- XBee Module and AT/API Background
- Project Brief
- Project Requirements
- XBee Module Configuration
- Microcontroller Firmware
- Hardware Connections
- Testing the Example Code
- Contact the Author
XBee modules provide an easy way to add wireless capability to an embedded application. The purpose of this page is to demonstrate how to interface and control an XBee module in API mode with a host microcontroller. Additionally, the page describes how to setup a simple 3-node network and read ADC voltage of remote nodes.
Digi International provides a large array of wireless modules. Each have their own individual benefits. Some are meant for WiFi, while some are meant for ZigBee applications. Some XBee modules are 802.15.4 compliant but do not necessarily comply with a wireless network protocol. Still other XBee modules from Digi International are completely proprietary and do not comply with well accepted standards. All of these modules can be used to accomplish wireless communication. It is up to the designer to determine what, if any, protocols the design must comply with and which XBee modules actually comply with the needed standard.
This example demonstrates XBee operation in API mode. In general, AT (Transparent) mode is meant for applications that require user commands. In AT mode, any data sent to the local XBee module is immediately sent to the remote module identified by the Destination Address in memory. In AT mode, predefined AT commands can be sent serially to configure the device through Command Mode. API mode can be much faster than AT mode and therefore is useful in applications that involve machine-to-machine communication. In API mode, rather than sending AT commands serially, data packets are assembled that include the Destination Address. API mode allows you to change destination address much more quickly because Command Mode doesn't need to be entered. API mode is also useful if the user needs to change the configuration of a remote module. This project focuses on API mode operation.
API Operation and a list of supported frame types are described in detail in Chapter 9 of the following XBee module user guide:
This project will demonstrate how to interface an XBee module with a host microcontroller. We will cover what hardware connections are needed and what communication settings are required. For this particular project, the microcontroller used was a PSoC4 device from Cypress (CY8C4245). The PSoC4 Pioneer Kit was used as the development platform for the microcontroller. For this particular project, the XBee module used was an XBee-PRO ZigBee module (XBP24BZ7WIT-004). A wireless Arduino shield (A000065) was used to interface the XBee module to the host microcontroller. The microcontroller was loaded with a user application that controls an XBee module configured as a Coordinator in API mode. The Coordinator sends IO Sample requests to 2 Routers, receives the ADC data from the Routers, and displays the results on a local PC terminal. The microcontroller uses two UART ports–one for communication between the PC and the microcontroller, and one for communication between the microcontroller and the XBee module. The remote nodes do not interface with an external microcontroller in this project.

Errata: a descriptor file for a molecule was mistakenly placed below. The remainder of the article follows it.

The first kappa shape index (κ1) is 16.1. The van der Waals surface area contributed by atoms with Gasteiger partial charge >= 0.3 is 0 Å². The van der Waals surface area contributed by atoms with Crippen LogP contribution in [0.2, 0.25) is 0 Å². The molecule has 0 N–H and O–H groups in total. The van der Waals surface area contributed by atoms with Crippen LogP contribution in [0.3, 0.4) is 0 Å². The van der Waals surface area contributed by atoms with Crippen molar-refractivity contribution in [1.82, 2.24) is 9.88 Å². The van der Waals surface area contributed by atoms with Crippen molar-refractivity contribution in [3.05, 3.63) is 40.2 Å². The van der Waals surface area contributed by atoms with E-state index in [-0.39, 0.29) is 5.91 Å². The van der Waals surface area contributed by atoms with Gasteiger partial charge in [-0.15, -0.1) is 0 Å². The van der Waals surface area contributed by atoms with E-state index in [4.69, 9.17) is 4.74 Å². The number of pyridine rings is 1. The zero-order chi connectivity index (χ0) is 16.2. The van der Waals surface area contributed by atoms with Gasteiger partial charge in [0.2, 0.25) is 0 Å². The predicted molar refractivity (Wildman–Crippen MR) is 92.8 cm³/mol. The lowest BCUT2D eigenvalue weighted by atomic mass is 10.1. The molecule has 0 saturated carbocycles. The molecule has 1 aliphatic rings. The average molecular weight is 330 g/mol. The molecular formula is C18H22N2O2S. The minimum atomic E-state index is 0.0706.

The X-CTU software provided for free by Digi International is still required to configure the XBee modules as Coordinators, Routers, or End Devices, and to switch between AT and API mode. For examples of how to configure XBee modules using X-CTU software, click here. Once the modules are configured, they can be used in an embedded application.
This project uses a Cypress microcontroller. If the reader is using a different host microcontroller, this project can still demonstrate, conceptually, what is required to interface with an XBee module. The reader can still view the example code and use it to re-create the application in the desired microcontroller software development environment. The reader should keep in mind, however, that two UART ports are required to re-create this demo.
The following hardware/software is required if the reader wishes to re-create this demo:
This project used a PC running x64 Windows 7 Pro with all of the required software.
XBee modules can be easily configured using the Parallax USB Adapter Board. If you have the Parallax adapter board, you can skip to the Configuration Settings section below.
The modules can be configured without the Parallax adapter board by using the Arduino Wireless Shield, the PSoC 4 Pioneer board, and jumper wires. The user must connect an XBee module to the Wireless Shield and make the following connections (it may be easier to connect the pins if the Arduino Shield is not mounted on the Pioneer Board) as shown in the Figure to the right:
|Arduino Shield||Pioneer Board|
|Pin1 of J6||Pin9 of J8|
|Pin2 of J6||Pin10 of J8|
|*5V on Power Header||Pin4 of J1|
|*GND on Power Header|
Pin2 of J1
*The Power/GND pins only need to be connected if the Arduino Shield is not mounted on the Pioneer Board.
Module Configuration without Parallax USB Adapter Board
Refer to this example for configuring XBee modules using the X-CTU software.
Use the Parallax USB Adapter board or the setup shown above to connect the XBee modules to the PC for configuration. If using the above setup, ensure the 'Serial Select' slide switch is set to 'Micro'.
The application code for the host microcontroller sets up two UART ports. One UART port allows communication between the PC and microcontroller. The other allows communication between the microcontroller and the XBee module. For a simple PSoC UART example, click here. In PSoC Creator, two UART (SCB) components were added to the design.
The following settings were applied to each UART*:
UART1 - PC / Micro
The UART between the PC and microcontroller used the following settings: